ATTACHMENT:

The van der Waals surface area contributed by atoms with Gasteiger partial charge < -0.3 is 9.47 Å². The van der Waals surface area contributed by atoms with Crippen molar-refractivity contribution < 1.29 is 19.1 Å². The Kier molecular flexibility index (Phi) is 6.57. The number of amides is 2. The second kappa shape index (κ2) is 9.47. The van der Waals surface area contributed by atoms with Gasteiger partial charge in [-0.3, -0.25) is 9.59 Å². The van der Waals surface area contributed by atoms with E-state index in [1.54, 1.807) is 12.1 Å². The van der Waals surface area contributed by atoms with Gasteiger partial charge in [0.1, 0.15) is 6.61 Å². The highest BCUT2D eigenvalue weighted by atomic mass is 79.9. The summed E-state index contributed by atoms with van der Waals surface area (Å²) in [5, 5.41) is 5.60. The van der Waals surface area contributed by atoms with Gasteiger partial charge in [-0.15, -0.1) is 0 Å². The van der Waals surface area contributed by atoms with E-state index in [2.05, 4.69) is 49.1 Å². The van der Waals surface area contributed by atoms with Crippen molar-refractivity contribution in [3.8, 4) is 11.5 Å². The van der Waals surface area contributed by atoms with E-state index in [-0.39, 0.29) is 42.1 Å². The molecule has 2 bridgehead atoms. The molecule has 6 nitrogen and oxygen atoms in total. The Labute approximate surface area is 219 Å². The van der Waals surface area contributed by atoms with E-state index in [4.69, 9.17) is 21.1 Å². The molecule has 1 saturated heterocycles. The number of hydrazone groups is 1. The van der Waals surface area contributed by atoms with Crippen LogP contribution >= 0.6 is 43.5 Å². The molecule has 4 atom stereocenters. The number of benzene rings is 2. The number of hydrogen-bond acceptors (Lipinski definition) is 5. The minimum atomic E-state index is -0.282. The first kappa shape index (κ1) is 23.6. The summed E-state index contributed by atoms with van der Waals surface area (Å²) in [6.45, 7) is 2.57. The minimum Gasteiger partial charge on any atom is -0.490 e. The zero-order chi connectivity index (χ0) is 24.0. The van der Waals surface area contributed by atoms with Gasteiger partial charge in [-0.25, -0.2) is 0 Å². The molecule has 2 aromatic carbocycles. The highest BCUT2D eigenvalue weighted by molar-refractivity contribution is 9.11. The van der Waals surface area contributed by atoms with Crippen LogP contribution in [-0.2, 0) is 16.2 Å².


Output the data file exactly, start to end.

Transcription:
The van der Waals surface area contributed by atoms with Gasteiger partial charge < -0.3 is 9.47 Å². The van der Waals surface area contributed by atoms with Crippen molar-refractivity contribution < 1.29 is 19.1 Å². The Kier molecular flexibility index (Phi) is 6.57. The number of amides is 2. The second kappa shape index (κ2) is 9.47. The van der Waals surface area contributed by atoms with Gasteiger partial charge in [-0.3, -0.25) is 9.59 Å². The van der Waals surface area contributed by atoms with E-state index in [1.54, 1.807) is 12.1 Å². The van der Waals surface area contributed by atoms with Gasteiger partial charge in [0.1, 0.15) is 6.61 Å². The highest BCUT2D eigenvalue weighted by atomic mass is 79.9. The summed E-state index contributed by atoms with van der Waals surface area (Å²) in [5, 5.41) is 5.60. The van der Waals surface area contributed by atoms with Gasteiger partial charge in [-0.15, -0.1) is 0 Å². The van der Waals surface area contributed by atoms with E-state index in [2.05, 4.69) is 49.1 Å². The van der Waals surface area contributed by atoms with Crippen molar-refractivity contribution in [3.8, 4) is 11.5 Å². The van der Waals surface area contributed by atoms with E-state index in [-0.39, 0.29) is 42.1 Å². The molecule has 2 bridgehead atoms. The molecule has 6 nitrogen and oxygen atoms in total. The Labute approximate surface area is 219 Å². The van der Waals surface area contributed by atoms with E-state index in [4.69, 9.17) is 21.1 Å². The molecule has 1 saturated heterocycles. The number of hydrazone groups is 1. The van der Waals surface area contributed by atoms with Crippen LogP contribution >= 0.6 is 43.5 Å². The molecule has 4 atom stereocenters. The number of benzene rings is 2. The number of hydrogen-bond acceptors (Lipinski definition) is 5. The minimum atomic E-state index is -0.282. The first kappa shape index (κ1) is 23.6. The summed E-state index contributed by atoms with van der Waals surface area (Å²) in [6.45, 7) is 2.57. The minimum Gasteiger partial charge on any atom is -0.490 e. The zero-order chi connectivity index (χ0) is 24.0. The van der Waals surface area contributed by atoms with Gasteiger partial charge in [-0.25, -0.2) is 0 Å². The molecule has 2 aromatic carbocycles. The highest BCUT2D eigenvalue weighted by molar-refractivity contribution is 9.11. The van der Waals surface area contributed by atoms with Crippen LogP contribution in [-0.2, 0) is 16.2 Å².